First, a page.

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$73,700 Jury Award for Guard’s Sexual Encounters with Massachusetts Prisoner
After being convicted of drug offenses in 2003, Christina Chao, 31, was sent to SMCC.
Shortly thereafter she began having sex with prison guard Moises Ballista. The complaint in her subsequent lawsuit said they had 50 to 100 sexual encounters, mostly consisting of her performing oral sex on him. [See: PLN, Feb. 2010, p.34].
According to Chao’s complaint, the first encounter occurred in June 2003 and they continued through September 2004. Ballista played favorites and provided benefits to women prisoners he liked. The sexual encounters between Ballista and Chao were initiated at least once or twice a week; sometimes he would wake her up so she could “service” him.
Rather than disciplining Ballista when rumors circulated that he was having sex with Chao and at least one other prisoner, SMCC officials posted him to the central control room. On at least one occasion Ballista had sex with Chao near or around the control room.
They also had sex in the bathroom in the visitor’s waiting room and in the administration hall. Both areas are visible to guards in the central control room. They further had sex in trailers used by prisoners to visit with their children.
Ballista maintained that even if he had violated state law, he should not be held civilly liable for engaging in consensual sex with Chao. That Ballista had violated the law was not in question, as he pleaded guilty to multiple counts of having sexual relations with a prisoner. He received a nine-month jail term and lost his job.
Chao, however, said she feared punishment if she discontinued the sexual relationship. She was afraid of being transferred, being placed in segregation and losing privileges such as visitation with her children.
Those fears were confirmed during an internal investigation. SMCC Director of Security Carl Spencer led Chao to believe that she would be “shipped out” if the sexual relationship became known, and told her she “should take this to the grave.”
While the internal investigation and rumors of Chao’s sexual encounters with Ballista were ongoing, SMCC nurses placed Chao on oral contraceptive pills. Ballista was also allowed to work the third shift, which provided him with easier access to Chao. She was even transferred to the same floor where he was assigned.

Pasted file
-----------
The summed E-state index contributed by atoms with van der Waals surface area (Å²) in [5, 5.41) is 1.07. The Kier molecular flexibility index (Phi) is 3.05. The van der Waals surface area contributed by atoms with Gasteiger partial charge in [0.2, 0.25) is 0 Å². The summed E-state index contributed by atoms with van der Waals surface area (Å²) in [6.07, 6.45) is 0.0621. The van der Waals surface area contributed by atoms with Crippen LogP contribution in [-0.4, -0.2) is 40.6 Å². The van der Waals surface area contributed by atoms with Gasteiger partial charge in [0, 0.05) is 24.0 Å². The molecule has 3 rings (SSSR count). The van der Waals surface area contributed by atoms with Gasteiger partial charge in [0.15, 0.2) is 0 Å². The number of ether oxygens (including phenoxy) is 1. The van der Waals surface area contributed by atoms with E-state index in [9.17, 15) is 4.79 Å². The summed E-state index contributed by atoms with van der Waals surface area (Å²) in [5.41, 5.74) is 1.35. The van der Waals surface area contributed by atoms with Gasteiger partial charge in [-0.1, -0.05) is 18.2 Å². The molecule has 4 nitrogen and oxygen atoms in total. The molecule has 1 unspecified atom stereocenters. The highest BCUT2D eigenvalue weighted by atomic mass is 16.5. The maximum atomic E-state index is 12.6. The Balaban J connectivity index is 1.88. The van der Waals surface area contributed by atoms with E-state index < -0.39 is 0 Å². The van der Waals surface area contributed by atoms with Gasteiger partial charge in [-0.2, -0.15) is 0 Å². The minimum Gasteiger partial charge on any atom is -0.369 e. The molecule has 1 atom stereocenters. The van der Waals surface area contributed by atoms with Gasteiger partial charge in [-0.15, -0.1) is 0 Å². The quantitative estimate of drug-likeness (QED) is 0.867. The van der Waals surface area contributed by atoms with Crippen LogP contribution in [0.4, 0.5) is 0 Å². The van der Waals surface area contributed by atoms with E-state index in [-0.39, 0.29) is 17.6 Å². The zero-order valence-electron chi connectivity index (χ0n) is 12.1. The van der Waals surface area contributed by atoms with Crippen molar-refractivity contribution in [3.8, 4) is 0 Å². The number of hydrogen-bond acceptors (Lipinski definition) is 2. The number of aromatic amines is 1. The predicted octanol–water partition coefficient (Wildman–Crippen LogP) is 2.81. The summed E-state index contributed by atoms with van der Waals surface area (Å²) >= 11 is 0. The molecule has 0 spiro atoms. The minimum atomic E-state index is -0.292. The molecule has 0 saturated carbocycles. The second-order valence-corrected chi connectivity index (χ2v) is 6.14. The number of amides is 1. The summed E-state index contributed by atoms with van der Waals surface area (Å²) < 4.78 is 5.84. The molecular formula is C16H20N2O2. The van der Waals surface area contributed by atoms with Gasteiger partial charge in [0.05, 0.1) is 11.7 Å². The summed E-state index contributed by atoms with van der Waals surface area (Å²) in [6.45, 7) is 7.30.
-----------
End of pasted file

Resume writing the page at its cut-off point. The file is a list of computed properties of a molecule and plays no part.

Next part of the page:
“I wanted it to end. I didn’t know how to stop it. I wanted it to end because it was very clear to me I was being used,” Chao said in a written statement. “Like I said it was maybe five times that we had intercourse out of 100 times that I gave him oral sex. There’s nothing, that’s not a relationship, that’s being used. It’s being degraded. It’s dirty. It’s not what I wanted. I am very ashamed.”
Ballista was finally fired in September 2004 and convicted of crimes related to his repeated sexual encounters with Chao in 2006. In response to Chao’s lawsuit, Ballista and the other defendants claimed that because she had “consented” to the sexual acts, they were not constitutional violations as a matter of law. Chao’s attorney countered that prisoners are unable to consent to sexual advances by prison staff.
On April 6, 2011 a 10-woman federal jury found that Ballista had violated Chao’s Eighth Amendment right to be free from cruel and unusual punishment, and had subjected her to intentional infliction of emotional distress. Chao was awarded $67,500 in compensatory damages against Ballista and SMCC Superintendent Kelly A. Ryan, plus $6,200 in punitive damages against Ballista.
The defendants filed post-trial motions to alter the judgment, for judgment notwithstanding the verdict, for judgment as a matter of law and for a new trial, which were denied by the district court on July 28, 2011.
“Sex in prison is a complex and risky phenomenon,” the court wrote. “‘Consent’ is not easy to determine amidst the power dynamics between male captors and female inmates.”
The court held that it could not find that arguably consensual sex by a prisoner could never constitute a constitutional violation.
Chao was represented by Boston attorney Andrew M. Fischer; a motion for attorney fees remains pending. See: Chao v. Ballista, U.S.D.C. (D. Mass.), Case No. 1:07-cv-10934-NG.
Additional source: Boston Globe
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Related legal case
Chao v. Ballista
|Cite||U.S.D.C. (D. Mass.), Case No. 1:07-cv-10934-NG|